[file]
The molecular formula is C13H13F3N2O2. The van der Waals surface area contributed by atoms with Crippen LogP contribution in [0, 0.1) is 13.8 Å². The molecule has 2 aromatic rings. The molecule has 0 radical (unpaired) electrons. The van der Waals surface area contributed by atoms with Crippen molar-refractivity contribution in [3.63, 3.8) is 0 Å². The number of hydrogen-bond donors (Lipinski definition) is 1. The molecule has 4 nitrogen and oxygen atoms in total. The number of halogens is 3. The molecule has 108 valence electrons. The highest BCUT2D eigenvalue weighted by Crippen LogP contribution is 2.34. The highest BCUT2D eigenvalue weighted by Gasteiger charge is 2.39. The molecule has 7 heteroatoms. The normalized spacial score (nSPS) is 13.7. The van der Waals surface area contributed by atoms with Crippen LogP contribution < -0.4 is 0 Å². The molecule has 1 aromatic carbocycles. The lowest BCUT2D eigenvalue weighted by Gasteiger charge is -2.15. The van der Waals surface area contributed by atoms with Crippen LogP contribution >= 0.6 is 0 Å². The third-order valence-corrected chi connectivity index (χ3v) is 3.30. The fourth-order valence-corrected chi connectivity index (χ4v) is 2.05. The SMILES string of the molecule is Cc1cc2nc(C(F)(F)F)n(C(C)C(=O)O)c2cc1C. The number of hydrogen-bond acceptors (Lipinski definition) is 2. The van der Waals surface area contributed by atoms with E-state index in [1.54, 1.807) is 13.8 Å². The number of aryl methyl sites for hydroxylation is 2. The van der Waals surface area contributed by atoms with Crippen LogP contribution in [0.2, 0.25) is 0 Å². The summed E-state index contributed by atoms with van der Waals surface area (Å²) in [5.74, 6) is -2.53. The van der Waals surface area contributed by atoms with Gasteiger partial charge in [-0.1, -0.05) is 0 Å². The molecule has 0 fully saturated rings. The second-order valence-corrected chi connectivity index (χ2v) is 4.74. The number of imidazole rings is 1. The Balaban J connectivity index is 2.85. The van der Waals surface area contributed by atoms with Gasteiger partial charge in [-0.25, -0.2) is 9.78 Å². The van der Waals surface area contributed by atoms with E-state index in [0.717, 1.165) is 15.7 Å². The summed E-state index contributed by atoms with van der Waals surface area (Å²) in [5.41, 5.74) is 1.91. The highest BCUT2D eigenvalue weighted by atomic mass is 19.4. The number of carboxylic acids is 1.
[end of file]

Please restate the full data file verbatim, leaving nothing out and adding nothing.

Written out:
The molecular formula is C13H13F3N2O2. The van der Waals surface area contributed by atoms with Crippen LogP contribution in [0, 0.1) is 13.8 Å². The molecule has 2 aromatic rings. The molecule has 0 radical (unpaired) electrons. The van der Waals surface area contributed by atoms with Crippen molar-refractivity contribution in [3.63, 3.8) is 0 Å². The number of hydrogen-bond donors (Lipinski definition) is 1. The molecule has 4 nitrogen and oxygen atoms in total. The number of halogens is 3. The molecule has 108 valence electrons. The highest BCUT2D eigenvalue weighted by Crippen LogP contribution is 2.34. The highest BCUT2D eigenvalue weighted by Gasteiger charge is 2.39. The molecule has 7 heteroatoms. The normalized spacial score (nSPS) is 13.7. The van der Waals surface area contributed by atoms with Crippen LogP contribution < -0.4 is 0 Å². The molecule has 1 aromatic carbocycles. The lowest BCUT2D eigenvalue weighted by Gasteiger charge is -2.15. The van der Waals surface area contributed by atoms with Crippen LogP contribution >= 0.6 is 0 Å². The third-order valence-corrected chi connectivity index (χ3v) is 3.30. The fourth-order valence-corrected chi connectivity index (χ4v) is 2.05. The SMILES string of the molecule is Cc1cc2nc(C(F)(F)F)n(C(C)C(=O)O)c2cc1C. The number of hydrogen-bond acceptors (Lipinski definition) is 2. The van der Waals surface area contributed by atoms with E-state index in [1.54, 1.807) is 13.8 Å². The number of aryl methyl sites for hydroxylation is 2. The van der Waals surface area contributed by atoms with Crippen LogP contribution in [0.2, 0.25) is 0 Å². The summed E-state index contributed by atoms with van der Waals surface area (Å²) in [5.74, 6) is -2.53. The van der Waals surface area contributed by atoms with Gasteiger partial charge in [-0.1, -0.05) is 0 Å². The molecule has 0 fully saturated rings. The second-order valence-corrected chi connectivity index (χ2v) is 4.74. The number of imidazole rings is 1. The Balaban J connectivity index is 2.85. The van der Waals surface area contributed by atoms with Gasteiger partial charge in [-0.25, -0.2) is 9.78 Å². The van der Waals surface area contributed by atoms with E-state index in [0.717, 1.165) is 15.7 Å². The summed E-state index contributed by atoms with van der Waals surface area (Å²) in [5.41, 5.74) is 1.91. The highest BCUT2D eigenvalue weighted by atomic mass is 19.4. The number of carboxylic acids is 1.